For centuries, Jews were prohibited from settling in Zlaté Moravce and the entire region of Tekov due to its proximity to the mines of central Slovakia. For a long time, there was only a single Jewish family living in the region, in the village of Velké Uherce. After the restrictions of settlement were lifted in 1840, several Jewish families settled in the nearby village of Kňažice. There was a cemetery and small synagogue there. Jews were permitted to enter Zlaté Moravce on the fair and market days, but were forbidden to remain overnight. The first Jews settled there at the end of the 1840s or the beginning of the 1850s. Most were from Kňažice and other settlements of the Nitra region. Local tradition states that the Heinrich family was the first Jewish family of the city. At the beginning of the 20th century, 370 Jews (approximately 13% of the population) already lived there, and the population growth continued. Most of the Jews were occupied in various branches of commerce (most of the businesses of the city were Jewish owned). The remainder were tradesmen, farmers, and later also manufacturers and members of the free professions. As the Jews become more firmly based and educated, they became more involved in life of the general community.
A Jewish community was founded in Zlaté Moravce during the 1850s. The shochet Yaakov Schlesinger also served as the prayer leader and mohel [circumcisor], and led the Jews in religious matters. At first, the community did not have its own cemetery, and the deceased were buried in Kňažice. Public worship took place in various homes. Eventually, a small house of worship was set up. The community opened up an elementary school with four classes in the early 1860s. At first the language of instruction was German, and later, Hungarian. After it closed in 1896, the children of the community studied in the government public school. They studied religious studies in the Talmud Torah of the community. The community of Zlaté Moravce defined itself as a status quo community at the time of the schism of Hungarian Jewry in 1869. It declared itself as Neolog after some years. In the 1870s the community already numbered close to 300 and had a synagogue, a mikva, a school, a Talmud Torah, a slaughterhouse and a butcher shop. From 1886, Rabbi Avraham Steiner filled the role of rabbi of the community. A Jewish population registry (metrica) operated under his auspices. A Chevra Kadisha [burial society] was founded in Zlaté Moravce in 1896, and a Jewish cemetery was opened shortly thereafter. Nevertheless, some families continued to bury their dead in their village of origin, Kňažice, as was their custom previously.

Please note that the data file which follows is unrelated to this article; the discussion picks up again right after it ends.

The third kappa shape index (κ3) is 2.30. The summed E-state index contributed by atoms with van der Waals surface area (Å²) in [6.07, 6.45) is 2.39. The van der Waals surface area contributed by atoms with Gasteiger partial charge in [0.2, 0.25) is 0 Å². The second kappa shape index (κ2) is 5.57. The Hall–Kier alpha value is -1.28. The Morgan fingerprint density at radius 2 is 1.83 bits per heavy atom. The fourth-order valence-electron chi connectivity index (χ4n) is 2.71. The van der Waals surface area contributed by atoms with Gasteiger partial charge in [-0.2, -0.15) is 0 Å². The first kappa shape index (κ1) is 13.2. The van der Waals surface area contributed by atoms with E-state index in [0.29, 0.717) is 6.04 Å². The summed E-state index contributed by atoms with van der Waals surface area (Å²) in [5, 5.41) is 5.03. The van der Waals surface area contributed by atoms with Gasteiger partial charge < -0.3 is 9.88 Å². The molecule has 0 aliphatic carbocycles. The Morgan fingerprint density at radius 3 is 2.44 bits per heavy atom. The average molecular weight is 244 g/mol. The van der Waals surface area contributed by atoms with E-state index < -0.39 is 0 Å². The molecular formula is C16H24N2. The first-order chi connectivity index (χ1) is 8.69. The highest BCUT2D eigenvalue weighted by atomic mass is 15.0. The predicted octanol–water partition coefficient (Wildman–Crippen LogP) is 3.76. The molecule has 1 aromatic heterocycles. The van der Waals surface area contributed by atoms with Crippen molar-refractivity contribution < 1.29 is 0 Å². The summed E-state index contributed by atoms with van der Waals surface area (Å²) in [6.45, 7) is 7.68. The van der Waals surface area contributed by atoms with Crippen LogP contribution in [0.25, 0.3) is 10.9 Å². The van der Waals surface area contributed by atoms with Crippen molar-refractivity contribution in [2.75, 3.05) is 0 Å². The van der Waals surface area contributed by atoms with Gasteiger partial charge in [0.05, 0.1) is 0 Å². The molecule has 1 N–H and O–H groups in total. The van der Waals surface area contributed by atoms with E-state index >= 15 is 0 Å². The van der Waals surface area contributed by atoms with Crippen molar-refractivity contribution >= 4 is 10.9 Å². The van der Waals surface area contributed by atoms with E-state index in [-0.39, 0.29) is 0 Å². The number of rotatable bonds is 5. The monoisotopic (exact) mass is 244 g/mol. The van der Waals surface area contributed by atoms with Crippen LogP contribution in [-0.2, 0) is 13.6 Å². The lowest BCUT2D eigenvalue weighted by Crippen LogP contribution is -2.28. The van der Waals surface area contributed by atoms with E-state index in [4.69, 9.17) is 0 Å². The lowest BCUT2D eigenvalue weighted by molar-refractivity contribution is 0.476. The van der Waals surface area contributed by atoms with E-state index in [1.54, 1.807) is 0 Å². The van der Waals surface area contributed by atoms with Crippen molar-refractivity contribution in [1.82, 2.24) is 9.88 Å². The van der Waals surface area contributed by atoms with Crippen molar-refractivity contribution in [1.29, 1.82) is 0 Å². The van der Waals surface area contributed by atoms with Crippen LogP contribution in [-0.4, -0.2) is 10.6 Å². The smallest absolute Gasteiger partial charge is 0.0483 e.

As time when on, Orthodox Jews from small settlements in the area also settled in Zlaté Moravce. Along with several veteran local families, they split off from the community and conducted separate public worship. In 1905, the government recognized a separate Orthodox community. The synagogue remained in the hands of the Neologs, and the Orthodox worshiped in a temporary prayer hall next to the rabbi's home, and also maintained their own communal institutions. The cemetery and Chevra Kadisha remained under joint auspices. As time went on, additional Orthodox people settled there, and the Orthodox community became the largest community. It formulated its charter in 1905, and a rabbi began to serve that community Rabbi Shmuel Margolis Yafa Schlesinger. An Orthodox Talmud Torah in which several dozen students studies was founded through his initiative. Agudat Nashim Yehudiot [The Organization of Jewish Women], and other charitable and benevolent organizations operated alongside the Chevra Kadisha in Zlaté Moravce. Rabbi Dr. Yaakov Silberfeld served the Neolog community from 19071912. No rabbi served the Neolog community after he moved to Békescsaba.